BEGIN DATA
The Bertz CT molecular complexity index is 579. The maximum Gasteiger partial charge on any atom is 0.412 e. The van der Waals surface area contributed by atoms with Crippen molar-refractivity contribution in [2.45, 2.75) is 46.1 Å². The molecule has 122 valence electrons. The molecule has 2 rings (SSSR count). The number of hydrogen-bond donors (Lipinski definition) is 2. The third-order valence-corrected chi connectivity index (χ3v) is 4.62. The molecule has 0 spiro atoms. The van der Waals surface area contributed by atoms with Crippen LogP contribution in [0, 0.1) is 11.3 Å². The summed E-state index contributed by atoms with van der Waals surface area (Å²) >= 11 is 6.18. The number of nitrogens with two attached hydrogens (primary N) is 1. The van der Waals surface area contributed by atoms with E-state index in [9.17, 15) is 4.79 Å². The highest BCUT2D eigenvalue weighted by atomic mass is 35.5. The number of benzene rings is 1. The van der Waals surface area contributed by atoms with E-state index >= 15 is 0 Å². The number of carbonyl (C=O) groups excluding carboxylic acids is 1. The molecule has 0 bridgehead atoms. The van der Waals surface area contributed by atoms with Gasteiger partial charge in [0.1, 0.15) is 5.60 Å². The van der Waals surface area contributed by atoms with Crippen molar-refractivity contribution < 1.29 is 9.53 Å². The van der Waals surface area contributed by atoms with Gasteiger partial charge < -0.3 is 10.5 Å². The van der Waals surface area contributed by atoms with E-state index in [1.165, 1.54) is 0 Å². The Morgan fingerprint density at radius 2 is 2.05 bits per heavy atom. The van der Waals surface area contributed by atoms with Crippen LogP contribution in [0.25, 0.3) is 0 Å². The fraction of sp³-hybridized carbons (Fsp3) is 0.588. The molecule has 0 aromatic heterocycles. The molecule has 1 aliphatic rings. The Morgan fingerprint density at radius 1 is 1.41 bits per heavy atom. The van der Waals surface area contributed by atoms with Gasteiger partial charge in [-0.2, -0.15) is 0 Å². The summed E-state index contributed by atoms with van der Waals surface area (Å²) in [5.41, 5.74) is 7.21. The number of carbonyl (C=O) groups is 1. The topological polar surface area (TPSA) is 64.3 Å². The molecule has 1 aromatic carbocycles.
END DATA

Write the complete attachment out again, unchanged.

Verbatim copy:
The Bertz CT molecular complexity index is 579. The maximum Gasteiger partial charge on any atom is 0.412 e. The van der Waals surface area contributed by atoms with Crippen molar-refractivity contribution in [2.45, 2.75) is 46.1 Å². The molecule has 122 valence electrons. The molecule has 2 rings (SSSR count). The number of hydrogen-bond donors (Lipinski definition) is 2. The third-order valence-corrected chi connectivity index (χ3v) is 4.62. The molecule has 0 spiro atoms. The van der Waals surface area contributed by atoms with Crippen LogP contribution in [0, 0.1) is 11.3 Å². The summed E-state index contributed by atoms with van der Waals surface area (Å²) >= 11 is 6.18. The number of nitrogens with two attached hydrogens (primary N) is 1. The van der Waals surface area contributed by atoms with E-state index in [9.17, 15) is 4.79 Å². The highest BCUT2D eigenvalue weighted by atomic mass is 35.5. The number of benzene rings is 1. The van der Waals surface area contributed by atoms with E-state index >= 15 is 0 Å². The number of carbonyl (C=O) groups excluding carboxylic acids is 1. The molecule has 0 bridgehead atoms. The van der Waals surface area contributed by atoms with Gasteiger partial charge in [0.1, 0.15) is 5.60 Å². The van der Waals surface area contributed by atoms with Crippen molar-refractivity contribution < 1.29 is 9.53 Å². The van der Waals surface area contributed by atoms with Gasteiger partial charge < -0.3 is 10.5 Å². The van der Waals surface area contributed by atoms with E-state index in [1.165, 1.54) is 0 Å². The Morgan fingerprint density at radius 2 is 2.05 bits per heavy atom. The van der Waals surface area contributed by atoms with Crippen LogP contribution in [0.25, 0.3) is 0 Å². The fraction of sp³-hybridized carbons (Fsp3) is 0.588. The molecule has 0 aromatic heterocycles. The molecule has 1 aliphatic rings. The Morgan fingerprint density at radius 1 is 1.41 bits per heavy atom. The van der Waals surface area contributed by atoms with Gasteiger partial charge in [-0.2, -0.15) is 0 Å². The summed E-state index contributed by atoms with van der Waals surface area (Å²) in [5.41, 5.74) is 7.21. The number of carbonyl (C=O) groups is 1. The topological polar surface area (TPSA) is 64.3 Å². The molecule has 1 aromatic carbocycles.